“I do these for different people. They might come into my room or talk to me and go ‘have you ever made a plaque of …?’ and I’ll do it. I get on my laptop and put them together. I have just made Christmas ones obviously for the holiday, I made a religious one for one of the pastors that came through here. I love a challenge, I love to tackle new things,” said Rutherford.

Rutherford grew up around movies, and that has resonated with him through the ages. “My mother loved films and movie culture, we’d watch the Academy Awards, watch Johnny Carson with all the celebrities. And that has been a major part of my life going forward.”

Rutherford is currently a member of several Facebook groups and internet groups for cinema and pop culture lovers where he posts his posters – or plaques – to wide acclaim.

“Anyone that wants one made can feel free to message me on Facebook,” he said proudly, “it keeps me busy. Sometimes I’ll wake up in a cold sweat with an idea, and I just have to see it realized. I’ve been doing superhero and videogame ones for my grandchildren, there’s nothing I’m afraid to try.”

Rutherford’s eye and attention to detail (dog-eared corners, wrinkles, faded colors) have tricked many, including some Hillcrest residents.

“I have people come in and go ‘holy cow, how did you get your hands on a display that looks that good still? It must have cost a fortune, and I tell them I had re-created that on my computer and just printed them out on paper, and they’re shocked.”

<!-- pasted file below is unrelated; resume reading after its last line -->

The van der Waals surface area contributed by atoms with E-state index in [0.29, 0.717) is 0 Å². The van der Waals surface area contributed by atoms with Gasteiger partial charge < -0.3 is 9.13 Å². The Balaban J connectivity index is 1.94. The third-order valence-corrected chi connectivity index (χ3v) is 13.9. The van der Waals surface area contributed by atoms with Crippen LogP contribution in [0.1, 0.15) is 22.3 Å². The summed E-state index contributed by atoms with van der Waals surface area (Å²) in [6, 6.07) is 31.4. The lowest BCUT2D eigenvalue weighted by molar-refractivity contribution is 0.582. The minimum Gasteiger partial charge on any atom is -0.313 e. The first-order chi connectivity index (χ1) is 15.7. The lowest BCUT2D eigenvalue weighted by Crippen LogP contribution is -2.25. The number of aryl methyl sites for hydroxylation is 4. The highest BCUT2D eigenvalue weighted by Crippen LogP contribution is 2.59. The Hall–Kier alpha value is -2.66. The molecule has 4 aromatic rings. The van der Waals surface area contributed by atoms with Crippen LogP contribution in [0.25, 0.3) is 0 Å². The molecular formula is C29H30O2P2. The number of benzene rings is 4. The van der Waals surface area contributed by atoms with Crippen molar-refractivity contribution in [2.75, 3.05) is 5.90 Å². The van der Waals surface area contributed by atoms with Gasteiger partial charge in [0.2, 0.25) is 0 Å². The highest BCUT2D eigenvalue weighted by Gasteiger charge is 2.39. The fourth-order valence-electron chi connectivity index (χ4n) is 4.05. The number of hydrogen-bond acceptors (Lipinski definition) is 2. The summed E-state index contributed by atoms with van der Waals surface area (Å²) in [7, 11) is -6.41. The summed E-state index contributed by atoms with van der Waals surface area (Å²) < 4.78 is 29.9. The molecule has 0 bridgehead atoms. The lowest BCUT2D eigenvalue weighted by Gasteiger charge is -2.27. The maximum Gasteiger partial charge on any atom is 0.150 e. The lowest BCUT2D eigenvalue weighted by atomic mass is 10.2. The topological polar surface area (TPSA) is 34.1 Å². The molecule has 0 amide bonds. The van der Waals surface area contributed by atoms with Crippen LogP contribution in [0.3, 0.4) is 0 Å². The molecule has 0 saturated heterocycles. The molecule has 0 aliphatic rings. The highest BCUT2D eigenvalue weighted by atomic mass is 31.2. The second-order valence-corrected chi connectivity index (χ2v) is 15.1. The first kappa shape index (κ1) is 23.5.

Of the works in his room, his favorite pieces belong to The Bride of Frankenstein. Elsa Lanchester’s character from the 1930 films. Her iconic white and black hair and chilling scream were captured in dozens of instances across Rutherford’s walls.

“It was funny, you know, I had the Bluray box set of the Universal horror films gifted to me a few years ago. Stunning quality, and some of the best transfer work I’ve ever seen. And I...I fell asleep to them,” he laughed, “they’re so boring and dry, you know? But that’s the appeal. That’s what I grew up with. The films now are so different, so fast-paced, it’s an entirely different world now.”

Rutherford’s key focal point with these works is the color schemes.

“I spend hours sometimes before I even start just looking at the colors and compositions,” he said, “I’ll go combing through Google and I spend weeks sometimes on Pinterest and I end up with files upon files just looking for the right framing. I think I have over 10,000 of these plaques in my database.”

Some days he does 4 or 5. Some days he does none. It’s all about the inspiration and the art for Rutherford, and it is clear these aren’t quick photoshop jobs with a simple filter and adjustment of lighting.

Rutherford reveres the art of cinema, and his own art reflects that.

Rutherford is a man who would talk for hours about his artwork, his art of honoring those that came before. Of a world that, by and large, no longer exists. But they still exist to Rutherford. They still hold that same magic now that they did when he was a child.

“That’s what cinema is,” Rutherford said, “I love the old stuff.”

“I get a lot of visitors in here, I’ll have people sitting around just talking, admiring the works, getting lost in these little windows to different worlds.”